Alternatively, Gallo argues that the net cumulative affect of all the evidence withheld, namely the tape, letter and notes, raised a reasonable probability that disclosure of the evidence would have produced a different result. Petitioner relies upon Kyles v. Whitley, 115 S. Ct. 1555, 131 L. Ed. 2d 490 (1995), for this proposition. However, as discussed below, this Court adheres to the trial court's finding that the letter and notes were not withheld by the prosecution. Accordingly, the Court does not address this issue.

 2. The Letter and Notes

 A state court's determination on the merits of a factual issue are entitled to a presumption of correctness on federal habeas review. 28 U.S.C. § 2254(d). Such findings will not ordinarily be disturbed unless they are "clearly erroneous" or "not fairly supported by the record." Id. While a few circuits have declined to accord such deference to conclusions based solely on documentary evidence, (see e.g. Moore v. Maggio, 740 F.2d 308 (5th Cir. 1984), Merchants Nat'l. Bank & Trust Co. v. United States, 246 F.2d 410 (7th Cir. 1957)), the Ninth Circuit Court of Appeals does not distinguish between factual findings founded upon testimonial evidence and those founded upon documentary evidence. Lundgren v. Freeman, 307 F.2d 104, 114 (9th Cir. 1962).

 Gallo contends that the trial court's finding that the letter and notes were not in the possession of the prosecution is not fairly supported by the record. Alternatively, he argues that the finding is not entitled to deference since the trial court heard "no testimony and did not base its decision on observing the demeanor of witnesses."

 This court disagrees. The record provides ample support for the trial court's finding that the prosecution had not withheld the letter or notes. The People offered Dougherty's declaration that neither item had been found during a file search. The People also offered a paralegal's declaration that she had called Wright, and that Wright told her she did not remember writing a letter to her brother. During the conversation with the paralegal Wright also stated that her mother had taken notes of a conversation at home, but not at the hospital as the tape indicated. Further, Wright stated that she had not given these writings to Dougherty.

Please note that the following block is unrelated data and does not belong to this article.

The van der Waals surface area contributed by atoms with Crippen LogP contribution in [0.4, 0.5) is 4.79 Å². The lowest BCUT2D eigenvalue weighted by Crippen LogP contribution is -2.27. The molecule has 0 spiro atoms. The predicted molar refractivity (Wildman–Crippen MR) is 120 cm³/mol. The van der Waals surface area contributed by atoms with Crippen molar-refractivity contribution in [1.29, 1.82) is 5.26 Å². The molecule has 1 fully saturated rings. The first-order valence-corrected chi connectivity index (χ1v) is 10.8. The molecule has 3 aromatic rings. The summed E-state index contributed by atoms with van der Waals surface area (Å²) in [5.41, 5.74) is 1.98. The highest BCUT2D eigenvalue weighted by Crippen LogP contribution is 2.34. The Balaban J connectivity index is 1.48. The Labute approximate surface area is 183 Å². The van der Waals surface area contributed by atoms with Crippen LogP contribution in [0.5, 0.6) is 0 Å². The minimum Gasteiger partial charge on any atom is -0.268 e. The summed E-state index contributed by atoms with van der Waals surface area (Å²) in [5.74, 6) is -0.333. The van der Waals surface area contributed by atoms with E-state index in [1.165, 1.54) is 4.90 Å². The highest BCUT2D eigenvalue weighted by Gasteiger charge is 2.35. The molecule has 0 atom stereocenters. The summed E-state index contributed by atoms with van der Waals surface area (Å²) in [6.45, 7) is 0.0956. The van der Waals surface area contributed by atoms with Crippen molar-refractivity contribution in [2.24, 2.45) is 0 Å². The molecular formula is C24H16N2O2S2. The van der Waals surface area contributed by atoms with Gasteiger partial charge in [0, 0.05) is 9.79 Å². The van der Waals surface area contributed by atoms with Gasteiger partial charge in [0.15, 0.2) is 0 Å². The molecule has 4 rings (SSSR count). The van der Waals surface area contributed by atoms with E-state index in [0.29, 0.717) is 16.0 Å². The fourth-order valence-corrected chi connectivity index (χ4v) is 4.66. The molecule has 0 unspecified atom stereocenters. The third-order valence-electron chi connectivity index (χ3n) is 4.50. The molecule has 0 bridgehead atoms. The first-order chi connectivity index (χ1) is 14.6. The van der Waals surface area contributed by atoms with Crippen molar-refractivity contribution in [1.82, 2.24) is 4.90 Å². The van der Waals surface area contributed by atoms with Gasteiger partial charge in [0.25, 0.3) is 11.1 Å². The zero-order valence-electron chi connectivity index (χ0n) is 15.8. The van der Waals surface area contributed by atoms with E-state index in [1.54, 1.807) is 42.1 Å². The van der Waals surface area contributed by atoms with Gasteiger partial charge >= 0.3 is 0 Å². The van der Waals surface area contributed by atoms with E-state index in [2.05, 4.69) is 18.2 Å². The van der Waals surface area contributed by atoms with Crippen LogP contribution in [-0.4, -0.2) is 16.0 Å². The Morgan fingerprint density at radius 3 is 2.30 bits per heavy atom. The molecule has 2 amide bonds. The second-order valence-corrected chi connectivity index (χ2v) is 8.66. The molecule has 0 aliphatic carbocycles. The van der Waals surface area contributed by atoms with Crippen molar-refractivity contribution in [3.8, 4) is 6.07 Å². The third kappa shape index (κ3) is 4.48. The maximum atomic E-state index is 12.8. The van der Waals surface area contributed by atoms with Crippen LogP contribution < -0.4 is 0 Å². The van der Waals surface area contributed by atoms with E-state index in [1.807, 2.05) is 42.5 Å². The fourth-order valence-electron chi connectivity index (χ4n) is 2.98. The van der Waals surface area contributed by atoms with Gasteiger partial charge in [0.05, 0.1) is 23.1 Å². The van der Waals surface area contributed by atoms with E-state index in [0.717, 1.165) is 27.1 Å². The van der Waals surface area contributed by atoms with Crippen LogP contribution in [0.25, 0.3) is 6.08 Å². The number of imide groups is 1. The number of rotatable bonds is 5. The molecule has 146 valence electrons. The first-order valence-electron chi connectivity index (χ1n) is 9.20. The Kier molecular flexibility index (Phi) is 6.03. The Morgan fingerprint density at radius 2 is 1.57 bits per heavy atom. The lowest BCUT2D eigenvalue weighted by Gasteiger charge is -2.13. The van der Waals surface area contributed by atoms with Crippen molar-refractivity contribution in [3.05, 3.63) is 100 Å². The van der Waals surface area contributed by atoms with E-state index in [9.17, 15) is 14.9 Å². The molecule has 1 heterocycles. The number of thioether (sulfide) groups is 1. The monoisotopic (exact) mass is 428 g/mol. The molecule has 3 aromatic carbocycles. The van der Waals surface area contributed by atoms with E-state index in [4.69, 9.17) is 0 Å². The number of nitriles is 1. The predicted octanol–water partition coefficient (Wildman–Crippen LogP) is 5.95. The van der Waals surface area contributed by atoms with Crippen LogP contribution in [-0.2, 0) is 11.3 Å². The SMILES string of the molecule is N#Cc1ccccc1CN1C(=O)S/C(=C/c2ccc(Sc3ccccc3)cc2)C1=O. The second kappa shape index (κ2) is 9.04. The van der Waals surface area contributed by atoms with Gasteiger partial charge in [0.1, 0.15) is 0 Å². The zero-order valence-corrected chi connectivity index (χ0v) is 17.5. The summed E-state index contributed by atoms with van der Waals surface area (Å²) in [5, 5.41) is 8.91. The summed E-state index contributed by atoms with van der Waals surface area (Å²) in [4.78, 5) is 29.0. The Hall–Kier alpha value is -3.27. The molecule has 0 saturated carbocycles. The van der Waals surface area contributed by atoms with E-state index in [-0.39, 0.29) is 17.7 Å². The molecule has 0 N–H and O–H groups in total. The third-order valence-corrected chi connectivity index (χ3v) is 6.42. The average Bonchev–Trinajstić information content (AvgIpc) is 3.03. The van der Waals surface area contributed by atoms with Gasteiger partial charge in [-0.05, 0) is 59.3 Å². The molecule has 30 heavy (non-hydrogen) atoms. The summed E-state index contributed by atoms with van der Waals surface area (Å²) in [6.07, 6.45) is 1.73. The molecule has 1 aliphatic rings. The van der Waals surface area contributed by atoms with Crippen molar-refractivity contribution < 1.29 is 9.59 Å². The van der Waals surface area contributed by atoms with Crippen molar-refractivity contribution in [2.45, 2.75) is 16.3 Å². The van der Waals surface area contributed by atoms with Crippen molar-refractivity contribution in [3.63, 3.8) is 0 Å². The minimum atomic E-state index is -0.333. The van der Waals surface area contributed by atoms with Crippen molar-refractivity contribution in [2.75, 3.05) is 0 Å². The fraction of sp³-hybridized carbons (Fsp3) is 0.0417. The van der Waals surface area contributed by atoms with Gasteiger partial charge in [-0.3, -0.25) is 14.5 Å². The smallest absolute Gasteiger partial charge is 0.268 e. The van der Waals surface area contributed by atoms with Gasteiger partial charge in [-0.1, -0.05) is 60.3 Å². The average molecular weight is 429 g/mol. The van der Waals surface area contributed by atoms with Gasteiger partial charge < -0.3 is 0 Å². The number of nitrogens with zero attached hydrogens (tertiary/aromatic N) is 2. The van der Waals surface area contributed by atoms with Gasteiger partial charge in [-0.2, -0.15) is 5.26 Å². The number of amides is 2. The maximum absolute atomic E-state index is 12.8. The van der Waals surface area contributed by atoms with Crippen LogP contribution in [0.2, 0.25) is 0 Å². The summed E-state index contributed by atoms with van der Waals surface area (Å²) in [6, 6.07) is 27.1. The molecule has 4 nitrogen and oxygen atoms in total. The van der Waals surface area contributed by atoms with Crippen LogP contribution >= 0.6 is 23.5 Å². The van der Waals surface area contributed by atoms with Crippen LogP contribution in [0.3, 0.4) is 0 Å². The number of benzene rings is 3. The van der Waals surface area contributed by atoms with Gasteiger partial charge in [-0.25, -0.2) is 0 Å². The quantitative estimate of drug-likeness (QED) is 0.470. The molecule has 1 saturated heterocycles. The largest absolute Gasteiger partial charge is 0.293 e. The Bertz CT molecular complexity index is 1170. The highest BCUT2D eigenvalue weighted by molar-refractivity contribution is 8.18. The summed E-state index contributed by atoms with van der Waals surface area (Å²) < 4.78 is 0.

The prosecution also offered a letter from Wright, written on July 10, 1993. In the letter Wright stated that she had found a letter written to her brother, but that it did not contain any reference to the three sex offenses. Additionally, Wright wrote that she had found her own notes, and believed she had incorporated her mother's notes into her own. These notes had previously been disclosed to the defense.

 Gallo argues that the "rustling paper" sounds on the tape clearly indicate that the letter and notes were handed over to the prosecution. Gallo's contention is without merit. The recorded sounds are ambiguous. The sounds could just as easily be interpreted to be Wright looking through her belongings for the items. There is no other evidence in the record from which this court could conclude that Wright had either the letter or notes with her, or that she turned them over to the prosecution. Thus, the trial court's finding is fairly supported by the record and not clearly erroneous. Gallo's due process claim regarding the letter and notes is DISMISSED.

 3. The Victim's Relationship with the Investigating Officer

 Gallo contends that the prosecution's failure to disclose information about Wright's romantic relationship with a Redwood City police officer is a violation of his due process rights under Brady. Gallo claims that at some point during the proceedings, Wright became involved with Officer Prevot and subsequently married him. Prevot initially investigated Wright's claim of sexual assault in the hospital. However, Prevot did not testify at Gallo's trial.

 Gallo claims that "information about Wright's relationship and marriage to Prevot was material evidence bearing on Wright's credibility." Specifically, Gallo argues that he could have attempted to show that Wright's testimony about the sex offenses had "jelled" at the time of trial because of "information she had received from Prevot." Gallo argues he would have suspected that "the testimony about the sex offenses was so cursory and indefinite because it was a conscious or unconscious fabrication or exaggeration stemming from discussions with Prevot." Additionally, Gallo states he would have attempted to show that Prevot, based on his police experience, suggested that Wright change the location of the sodomy from the hospital to her home.